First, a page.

At my place in winter, the sun apologetically creeps over the hills for just a few hours a day – if it appears at all. My outdoor clothes line remains folded and unloved for most of the colder months. But clothes washing waits for no one. So how am I to dry my washing over winter without filling my home with moisture or over-stretching my power bill?
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I needed data. So I put together a 3kg trial load of towels, t-shirts, socks, jeans and synthetic sportswear. I gathered scales, a power meter and a sensor that records temperature and humidity.
After being washed in my front-loader and spun at 1100rpm, my trial load weighed 4.4kg. That’s 1.4L of water I needed to remove. I tried 4 methods:
My preferred option, but is it viable during winter? I chose a mostly sunny day, with temperature creeping up to 12°C and a very light breeze. The clothes line was loaded at 9.30am and brought in at 3.30pm, until the sun had gone for the day. For my efforts I got a damp load of washing: only 43% of the water had evaporated. But at least none of that moisture went into my home and it didn’t cost me a cent.
Wet load carefully positioned on my clothes airer to maximise airflow: check. Room capturing the best of the winter sun: check. Reasonably sunny winter day: check. I gave it the best chance, and drying inside still came up short. Just 31% of water was removed from 9.30am to 3.30pm, and all of that (400ml) went into my home. The relative humidity of the room rose 6% and the temperature dropped by a degree. At least it didn’t cost anything.
Biting the bullet and sucking up the cost, the third trial load went straight into my clothes dryer. I have a vented model, with sensor drying, that sends the moisture-laden air outside. In a little over an hour, the machine chimes signalled a dry load. The dryer had removed 99% of the water, with none adding to the dampness inside my home. My load was soft and warm. However, it came at a price. The power meter showed 1.9kWh of electricity used, about 50¢ worth.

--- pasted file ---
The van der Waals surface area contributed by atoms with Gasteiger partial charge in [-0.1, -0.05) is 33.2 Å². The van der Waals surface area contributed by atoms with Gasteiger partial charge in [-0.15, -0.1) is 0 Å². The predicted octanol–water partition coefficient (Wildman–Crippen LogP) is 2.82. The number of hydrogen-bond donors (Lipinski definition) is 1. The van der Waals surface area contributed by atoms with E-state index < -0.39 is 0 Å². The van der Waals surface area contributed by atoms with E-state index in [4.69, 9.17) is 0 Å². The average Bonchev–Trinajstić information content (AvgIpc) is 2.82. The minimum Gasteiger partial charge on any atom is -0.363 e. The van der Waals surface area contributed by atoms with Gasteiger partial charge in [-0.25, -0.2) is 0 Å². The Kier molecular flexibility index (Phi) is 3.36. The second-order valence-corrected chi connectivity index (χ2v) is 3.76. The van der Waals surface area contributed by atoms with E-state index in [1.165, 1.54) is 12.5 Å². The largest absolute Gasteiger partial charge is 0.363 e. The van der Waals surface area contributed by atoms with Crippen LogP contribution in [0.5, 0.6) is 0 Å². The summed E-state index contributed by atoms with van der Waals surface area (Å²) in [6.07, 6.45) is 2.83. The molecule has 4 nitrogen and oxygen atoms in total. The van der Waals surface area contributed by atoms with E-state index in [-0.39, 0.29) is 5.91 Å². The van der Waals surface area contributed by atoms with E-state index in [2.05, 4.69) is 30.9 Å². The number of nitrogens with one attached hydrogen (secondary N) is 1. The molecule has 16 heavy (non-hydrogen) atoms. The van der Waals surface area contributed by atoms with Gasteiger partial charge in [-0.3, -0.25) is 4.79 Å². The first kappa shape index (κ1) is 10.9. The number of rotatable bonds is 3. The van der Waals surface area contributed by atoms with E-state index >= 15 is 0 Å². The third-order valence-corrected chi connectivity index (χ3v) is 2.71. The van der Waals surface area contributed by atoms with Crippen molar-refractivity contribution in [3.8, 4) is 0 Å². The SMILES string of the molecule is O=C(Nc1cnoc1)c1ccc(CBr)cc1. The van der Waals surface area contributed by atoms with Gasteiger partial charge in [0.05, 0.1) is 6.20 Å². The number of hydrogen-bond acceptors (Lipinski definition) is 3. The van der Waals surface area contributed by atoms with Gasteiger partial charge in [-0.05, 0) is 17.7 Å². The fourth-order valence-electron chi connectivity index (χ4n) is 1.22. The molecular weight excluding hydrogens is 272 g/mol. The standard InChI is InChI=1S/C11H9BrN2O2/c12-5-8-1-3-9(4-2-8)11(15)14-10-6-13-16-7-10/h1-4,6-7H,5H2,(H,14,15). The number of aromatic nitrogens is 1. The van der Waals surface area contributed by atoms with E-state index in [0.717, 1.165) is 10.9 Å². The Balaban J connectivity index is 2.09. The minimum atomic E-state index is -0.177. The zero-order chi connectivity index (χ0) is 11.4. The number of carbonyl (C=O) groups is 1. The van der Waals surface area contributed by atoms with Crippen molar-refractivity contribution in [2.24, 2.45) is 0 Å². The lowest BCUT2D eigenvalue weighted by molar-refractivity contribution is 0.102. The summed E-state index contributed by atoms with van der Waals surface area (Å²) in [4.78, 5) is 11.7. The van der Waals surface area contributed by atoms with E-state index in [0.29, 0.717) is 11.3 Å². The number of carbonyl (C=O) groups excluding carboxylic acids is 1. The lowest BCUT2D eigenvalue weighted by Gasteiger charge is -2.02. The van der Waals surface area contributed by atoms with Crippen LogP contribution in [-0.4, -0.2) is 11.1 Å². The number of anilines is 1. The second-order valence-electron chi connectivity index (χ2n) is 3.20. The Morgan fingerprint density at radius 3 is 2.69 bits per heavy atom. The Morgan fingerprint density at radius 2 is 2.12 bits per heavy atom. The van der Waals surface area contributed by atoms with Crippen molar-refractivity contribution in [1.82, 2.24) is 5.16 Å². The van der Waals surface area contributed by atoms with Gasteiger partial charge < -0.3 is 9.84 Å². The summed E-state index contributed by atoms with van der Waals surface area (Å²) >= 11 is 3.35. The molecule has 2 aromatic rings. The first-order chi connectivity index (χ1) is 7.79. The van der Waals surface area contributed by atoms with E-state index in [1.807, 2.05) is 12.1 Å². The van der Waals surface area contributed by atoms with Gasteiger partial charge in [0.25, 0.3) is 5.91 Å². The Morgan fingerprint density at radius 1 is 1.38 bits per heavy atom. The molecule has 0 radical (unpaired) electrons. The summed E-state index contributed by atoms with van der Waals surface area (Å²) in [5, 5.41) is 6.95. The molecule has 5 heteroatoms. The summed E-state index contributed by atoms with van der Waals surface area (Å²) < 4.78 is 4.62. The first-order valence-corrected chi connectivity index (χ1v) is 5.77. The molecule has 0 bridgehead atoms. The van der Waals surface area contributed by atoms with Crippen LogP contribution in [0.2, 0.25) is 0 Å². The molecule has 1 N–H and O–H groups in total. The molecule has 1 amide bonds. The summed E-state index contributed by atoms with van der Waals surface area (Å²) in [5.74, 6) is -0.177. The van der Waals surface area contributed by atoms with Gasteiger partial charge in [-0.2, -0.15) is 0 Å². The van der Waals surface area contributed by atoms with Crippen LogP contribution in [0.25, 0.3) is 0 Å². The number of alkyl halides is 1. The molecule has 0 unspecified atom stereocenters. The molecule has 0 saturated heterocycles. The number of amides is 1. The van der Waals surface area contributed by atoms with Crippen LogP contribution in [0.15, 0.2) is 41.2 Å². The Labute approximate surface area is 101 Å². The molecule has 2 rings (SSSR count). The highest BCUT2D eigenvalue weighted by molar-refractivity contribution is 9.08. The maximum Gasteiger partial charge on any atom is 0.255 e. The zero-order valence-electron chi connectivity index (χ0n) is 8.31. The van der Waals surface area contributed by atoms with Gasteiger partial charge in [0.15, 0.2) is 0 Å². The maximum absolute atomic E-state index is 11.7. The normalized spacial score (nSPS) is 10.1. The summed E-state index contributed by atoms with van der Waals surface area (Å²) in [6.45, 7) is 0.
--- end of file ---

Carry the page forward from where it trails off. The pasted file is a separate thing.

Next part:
I set up the load on my clothes airer exactly as in trial 2 on a similar, mostly sunny, day. This time a Consumer Recommended Mitsubishi Oasis MJ-E22VX-A1-W was stationed next to the airer with its vent set to blast straight at the wet load. I’d set the dehumidifier to “laundry mode”, where it runs full bore until turned off. I left the room – it was noisy in there – only returning a couple of hours later to turn the clothes airer around. Five hours after turning it on, I had dry clothes. The Oasis collected 1.3L of water. The net effect was a 12% reduction in room humidity (some moisture likely escaped through my draughty windows) and a temperature rise of almost 3°C. However, there was a sting in the tail: energy use. The dehumidifier running for 5 hours used 1.8kWh of power: about the same 50¢ cost as running my clothes dryer for an hour.
My trial was specific to my home, so it’s unlikely you’ll get these exact results. However, I can point to 3 findings you might find useful:
By Paul Smith
Head of Testing
Find out how to keep heat in and dampness out, which fuels are the cheapest and cleanest, and how to get the most out of your appliances.
You’ll have a house so warm, you won’t want to leave until spring.
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